Everything is Goreng

by Rebecca Distler:

That’s what Melna Saraswati, a communications officer at UNICEF, tells me. I’m sitting in her Banda Aceh office, listening to her describe Indonesian food: “Fried banana, fried sweet potato, fried everything.” Literally, goreng means “fried” in Bahasa Indonesia, but for the nearly 18 percent of Indonesians who are obese or overweight, it is a word symbolic of a rapidly changing diet and widening waistbands.

Often, people are confused upon hearing that I traveled to Indonesia to study obesity. For many, images of gaunt, malnourished children still drift through their minds when they think of developing nations; they often ask, “Does obesity even exist in that part of the world?” As our group explored Jakarta, many were surprised to see fast food restaurants lining the streets, some laughing aloud at the sheer number of them. We watched children make mad dashes for doughnut carts after school and found a Dunkin’ Donuts virtually everywhere we went.

The increase of obesity in developing countries is a phenomenon of particular importance on the horizon of global health: as obesity rates soar in countries traditionally afflicted by undernutrition, related illnesses—hypertension, diabetes and heart disease—rise as well. Many of these countries lack the necessary health infrastructure to deal adequately with the dual burden of nutrition issues and are likely to see increased pressure on already thin health resources.

In Indonesia, nutritional issues begin at birth. According to UNICEF, 36.8 percent of Indonesians suffer from stunting, undernourishment during youth and young adulthood that prevents them from reaching age-appropriate heights. Studies have shown that stunted children who consume high fat diets are more susceptible to becoming overweight than non-stunted children who consume comparable diets.

Obesity is cropping up in several different Indonesian populations. KFC is a popular spot amongst higher-income groups. Pizza Huts have valet parking. At the other end of the spectrum, street vendors mimic fast food delicacies, providing fattening treats for merely a few coins; some vendors offer “Acehnese Fried Chicken,” Banda Aceh’s street-food response to KFC. Traditional, home-cooked Indonesian cuisine has also become highly fattening because of increased access to cheap palm oil. People of all socio-economic backgrounds have been introduced to unhealthy food, and without education on the nutritional value of such foods, they are indulging in unprecedented numbers.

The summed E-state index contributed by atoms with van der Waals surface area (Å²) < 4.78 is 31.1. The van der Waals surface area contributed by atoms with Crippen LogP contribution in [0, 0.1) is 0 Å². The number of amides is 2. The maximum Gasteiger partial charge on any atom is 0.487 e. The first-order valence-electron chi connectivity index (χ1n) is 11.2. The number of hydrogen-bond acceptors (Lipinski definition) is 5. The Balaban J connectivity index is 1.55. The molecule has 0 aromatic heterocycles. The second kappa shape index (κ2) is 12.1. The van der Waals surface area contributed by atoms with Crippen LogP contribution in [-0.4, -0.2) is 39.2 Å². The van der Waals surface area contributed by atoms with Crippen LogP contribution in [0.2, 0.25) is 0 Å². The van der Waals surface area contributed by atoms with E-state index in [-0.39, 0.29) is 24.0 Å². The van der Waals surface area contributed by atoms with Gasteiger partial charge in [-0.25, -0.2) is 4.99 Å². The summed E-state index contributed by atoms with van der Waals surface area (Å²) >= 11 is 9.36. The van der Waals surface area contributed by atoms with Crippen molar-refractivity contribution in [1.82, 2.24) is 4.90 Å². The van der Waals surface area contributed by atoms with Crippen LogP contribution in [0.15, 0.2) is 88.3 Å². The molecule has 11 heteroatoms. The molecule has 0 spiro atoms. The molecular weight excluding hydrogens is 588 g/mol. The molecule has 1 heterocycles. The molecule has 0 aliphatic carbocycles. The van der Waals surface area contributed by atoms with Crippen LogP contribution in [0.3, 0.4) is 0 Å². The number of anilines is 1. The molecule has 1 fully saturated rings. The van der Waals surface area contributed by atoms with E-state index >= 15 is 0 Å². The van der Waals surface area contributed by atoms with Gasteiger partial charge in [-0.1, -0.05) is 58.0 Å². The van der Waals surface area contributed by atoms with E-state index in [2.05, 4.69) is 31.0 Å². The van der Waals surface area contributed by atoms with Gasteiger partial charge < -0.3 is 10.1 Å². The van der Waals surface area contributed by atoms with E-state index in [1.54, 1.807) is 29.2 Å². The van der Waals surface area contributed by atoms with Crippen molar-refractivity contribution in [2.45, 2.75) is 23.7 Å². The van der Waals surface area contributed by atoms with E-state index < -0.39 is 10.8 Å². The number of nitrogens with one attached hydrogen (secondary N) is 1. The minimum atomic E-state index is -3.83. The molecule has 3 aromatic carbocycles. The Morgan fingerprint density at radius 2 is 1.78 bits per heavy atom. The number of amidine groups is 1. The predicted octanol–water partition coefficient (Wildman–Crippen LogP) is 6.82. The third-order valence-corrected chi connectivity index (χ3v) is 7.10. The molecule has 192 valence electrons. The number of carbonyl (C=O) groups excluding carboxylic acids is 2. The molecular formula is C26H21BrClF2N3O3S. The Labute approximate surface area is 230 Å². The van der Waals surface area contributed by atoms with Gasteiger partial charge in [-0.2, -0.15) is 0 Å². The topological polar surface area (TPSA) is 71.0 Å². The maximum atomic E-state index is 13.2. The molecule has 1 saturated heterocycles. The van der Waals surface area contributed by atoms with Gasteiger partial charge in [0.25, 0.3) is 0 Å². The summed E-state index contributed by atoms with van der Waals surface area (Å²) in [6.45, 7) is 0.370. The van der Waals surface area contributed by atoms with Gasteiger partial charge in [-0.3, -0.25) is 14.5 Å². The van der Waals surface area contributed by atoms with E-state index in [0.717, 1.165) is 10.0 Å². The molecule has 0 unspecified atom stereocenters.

But this isn’t a tirade against fast food: It’s one about health policy, or lack thereof in Indonesia’s case. Dr. Ah-mad Syafiq, head of the Department of Public Health Nutrition at the university of Indonesia, explained that “obesity is a newcomer in the area of nutrition problems,” adding that politicians rally supporters by promising to combat malnutrition in their political platforms, while ignoring obesity. “It’s dangerous,” he said. “Politicians don’t know the full issue.” The Indonesian Ministry of Health has focused on malnutrition for so long that obesity is barely on their radar. According to the Indonesian Consumers Organization (yLKI), there is no national standard for nutritional labeling, preventing consumers from making healthy choices. Furthermore, no official data on obesity exists in Indonesia. Statistics vary, ranging from 13 to 39 percent of the general population, but most of the data is outdated or error-ridden. The Ministry of Health has no programs specific to obesity. According to Dr. Titi Sekar Indah, a nutritionist at the Central Pertamina Hospital in Jakarta, insurance companies will not pay for people to seek treatment for obesity because they believe it is “an aesthetic problem,” not a medical issue.

There have been improvements: In 1996 the Food Act was instated to regulate food labeling and advertising, though it lacked adequate nutrition guidelines for determining what is healthy. Nutritionists have begun using lower BMI cut-offs to define obesity, to encourage people to lead healthier lifestyles. But as Syafiq and his colleagues are finding, with the increase of fast food consumption, decrease in physical activity, and the globalization of processed foods, these steps are not nearly enough.

As I wait outside of Indah’s office at the hospital, her door opens, and a young boy with a round belly walks out with his mother. As Indah ushers me in, she tells me that the mother is very concerned about her boy’s weight, and worries that food advertisements are contributing to his weight gain. Indah sees more than 300 obesity cases per year, and while she offers nutrition advice and gives out diet plans, she understands that she will continue to see this trend grow until wide-scale policy changes are implemented.

Rebecca Distler ’12 is a Political Science major in Davenport College. Contact her at rebecca.distler@yale.edu.